Supporting black and minority ethnic fathers in their parenting role
Beyond the economic contribution fathers make to the up-bringing of their children, evidence suggests that children whose fathers play an active and positive role have greater self-esteem and are happier; are likely to do better in education and this may be particularly so for boys, and are less likely to be involved in risky behaviour. The past 20 years has seen a growth in the number of services set-up to support fathers in their fathering role, but evidence continues to show limited provision and under-use. What evidence there is, also suggests that black and minority ethnic fathers do no better. In addition theY may face other barriers in securing support: institutional and direct racism, the operation of stereotypes, including that some are uninterested in their fathering role and limited knowlegde of where to turn to for support.
The aim of this project is the development of effective support for black and minority ethnic fathers in their parenting role. This will involve:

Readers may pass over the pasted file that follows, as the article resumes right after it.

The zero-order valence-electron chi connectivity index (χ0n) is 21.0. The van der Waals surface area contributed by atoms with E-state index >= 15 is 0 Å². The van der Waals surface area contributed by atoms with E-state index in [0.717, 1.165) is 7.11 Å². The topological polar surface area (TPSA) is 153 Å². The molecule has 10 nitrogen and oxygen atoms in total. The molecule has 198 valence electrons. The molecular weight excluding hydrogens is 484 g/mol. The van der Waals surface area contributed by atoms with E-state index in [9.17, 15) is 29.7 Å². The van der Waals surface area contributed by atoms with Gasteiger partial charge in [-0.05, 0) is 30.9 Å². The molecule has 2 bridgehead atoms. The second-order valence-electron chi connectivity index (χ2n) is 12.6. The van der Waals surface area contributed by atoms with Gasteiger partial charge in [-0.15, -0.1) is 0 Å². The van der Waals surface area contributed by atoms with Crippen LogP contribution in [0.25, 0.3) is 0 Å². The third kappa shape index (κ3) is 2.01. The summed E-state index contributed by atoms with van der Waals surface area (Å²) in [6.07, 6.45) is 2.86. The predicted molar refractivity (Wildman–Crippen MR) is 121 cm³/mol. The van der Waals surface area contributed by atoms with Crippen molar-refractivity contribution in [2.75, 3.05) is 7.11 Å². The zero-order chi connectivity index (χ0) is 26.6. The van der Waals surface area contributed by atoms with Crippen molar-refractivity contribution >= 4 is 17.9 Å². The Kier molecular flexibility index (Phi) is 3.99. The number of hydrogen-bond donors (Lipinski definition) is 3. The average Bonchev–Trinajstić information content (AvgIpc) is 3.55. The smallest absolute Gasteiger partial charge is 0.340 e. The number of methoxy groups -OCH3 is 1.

• developing a guide to best practice by collecting and collating national and international examples of best practice in working with black and minority ethnic fathers;
• establishing a network of organisations to share and promote best practice;
• disseminating best practice, by producing and distribuTing a best practice guide and a regular newsletter, as well as presenting what works and why in conferences and network meetings.
How and when will this be achieved?
This collaborative project between REU, Working With Men, the Boys2Men project of Coram Family and the Children’s Society will take three years to complete.
We are likely to be working in all the major urban areas where the majority of black and minority ethnic communities continue to live. This will include Birmingham, Bristol, Bradford, Leeds, Liverpool, London, Manchester, Newcastle, Nottingham and Sheffield.
For further information, please contact Tracey Bignall at REU on 020 7619 6225 or email firstname.lastname@example.org.Tags: African-Caribbean fathers, Muslim fathers